Shamefully we missed its unleashing earlier this year but thanks to vocalist/guitarist Neil Crud we were recently nudged and alerted to the presence of The Three Chords Of The Apocalypse, the latest album from Welsh punks Spam Javelin and all we can say is if like us you are late to the uproar now is as good as time as any to stamp those feet and uncage your irritability at the world whilst in tandem with one rousing joy.
With the threesome of bassist Tracey Howarth, drummer Llion Broadbent and Crud now able to take the release live, they have thankfully been energized in letting people know of its presence. It is the successor to their well-received debut full-length of 2019, The Crack Whores of Betws Garmon, a release which was to see the trio proposing to take its voracious sounds across the US on tour. That though was stopped in its tracks by US immigration, an incident no doubt providing plenty of fuel for the spite and anger soaking their second album, that the Covid pandemic and the government, indeed authority and society as a whole all playing their part in its antipathy.
There are plenty of inspirations to the band’s sound hinted at across The Three Chords Of The Apocalypse but maybe it is best described as being akin to a fusion of The Domestics and D.O.A though even that is stretching the accuracy of describing their ire ridden incitement. It snarls and provokes at every turn but equally there is a sense of mischief which in word play and its twists accentuates the anger and incites greater participation in its exploits.
From the first breath of opener Shit You Don’t Need it is fair to say we were on board, from the great grumbling bassline and web of guitar wiring to Crud’s venomous tones and biting beats it proved a feast for punk rock instincts.
Equally Herd Impunity held similar court on instincts, its prowling entrance menace and temptation united before unleashing its own viral discontent on the handling of the past eighteen months or so by those holding power. There are no barbs just outright accusation carried by just as aggressive sound and greedily devoured here before God Bless America took us back with vengeance and infectious irritancy to that earlier moment the US refused our punksters.
The buzz nagging of Children Of The Shoe was soon under the skin next too, working away on the passions as Howarth hooked us in with another delicious bassline, while We’ve Made Plans For Nigel with of course reference to the XTC classic wound its menace loaded wires around the imagination as it opened fire on a certain blight on the UK. Merciless and insatiably compelling, both tracks rage with every aspect that made the album swiftly addictive, corrosive and addictive elements equally shaping the individual characters and presence of You’re A Sanctimonious Prick and Fuck You. The first has an old school styled hook and invention to its escapade with its successor a hardcore infused tempest just as manipulative and rousing.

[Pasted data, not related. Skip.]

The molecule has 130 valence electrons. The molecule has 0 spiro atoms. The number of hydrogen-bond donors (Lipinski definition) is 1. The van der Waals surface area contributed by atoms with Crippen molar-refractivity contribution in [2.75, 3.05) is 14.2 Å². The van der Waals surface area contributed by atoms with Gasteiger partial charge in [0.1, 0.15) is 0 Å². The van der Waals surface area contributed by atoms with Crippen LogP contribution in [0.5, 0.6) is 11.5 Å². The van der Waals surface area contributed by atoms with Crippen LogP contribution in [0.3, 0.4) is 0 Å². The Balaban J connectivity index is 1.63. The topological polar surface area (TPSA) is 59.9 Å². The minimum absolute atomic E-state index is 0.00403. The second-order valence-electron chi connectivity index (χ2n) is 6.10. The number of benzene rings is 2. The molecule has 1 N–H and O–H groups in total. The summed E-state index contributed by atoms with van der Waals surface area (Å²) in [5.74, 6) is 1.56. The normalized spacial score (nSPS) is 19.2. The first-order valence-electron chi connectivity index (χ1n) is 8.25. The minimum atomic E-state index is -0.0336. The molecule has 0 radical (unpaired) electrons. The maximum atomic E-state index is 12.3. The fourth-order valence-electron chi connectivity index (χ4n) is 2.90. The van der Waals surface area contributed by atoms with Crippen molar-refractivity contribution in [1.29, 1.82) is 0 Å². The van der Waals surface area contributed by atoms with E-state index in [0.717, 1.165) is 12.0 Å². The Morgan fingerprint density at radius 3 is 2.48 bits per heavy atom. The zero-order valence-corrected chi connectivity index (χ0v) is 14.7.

The same applied to the short cold snap of Joy Division Tool, its post punk urging harassed by punk rock fury, and to the Dead Kennedys hued Super Twat where alone Howarth and Broadbent had us greedily chewing on their enterprise; Crud only escalating the addiction with his hook ridden guitar and vocal enterprise as depravity and temptation spiralled in grievance.
More Shit You Don’t Need is another moment which took us back to the days of Sham 69 and Angelic Upstarts with The Wonder Kids similarly tapping into familiar essences as it cast its own toxic pleasure.
With the album 15 track large, by now we might have expected to say that some tracks did not grab as tightly as others but we can’t, the likes of I Used To Be A Punk and Cogged Off venturing in fresh areas of invention and addiction, especially the latter with its infernally virulent groove. Not even the third instalment of the inner saga, Even More Shit You Don’t Need proved a greedy predator of our attention and lustful pleasure.
The album’s title track completes the outrage, a track prowling ears with open enmity soaked in feral tempting in echo of the aforementioned Biafra led quartet. Once it leapt upon the senses though, the track is primal Spam Javelin fraught with invasive voracity and imagination; one last dose of glorious disorder.
Months late and truly grateful for the guidance from within, we devoured Three Chords Of The Apocalypse with true greed and urge all to come join the feast.
Three Chords Of The Apocalypse is available as a name your price download @ https://spamjavelin.bandcamp.com/album/the-three-chords-of-the-apocalypse-2
Pete RingMaster 14/10/2021
Copyright RingMaster Review
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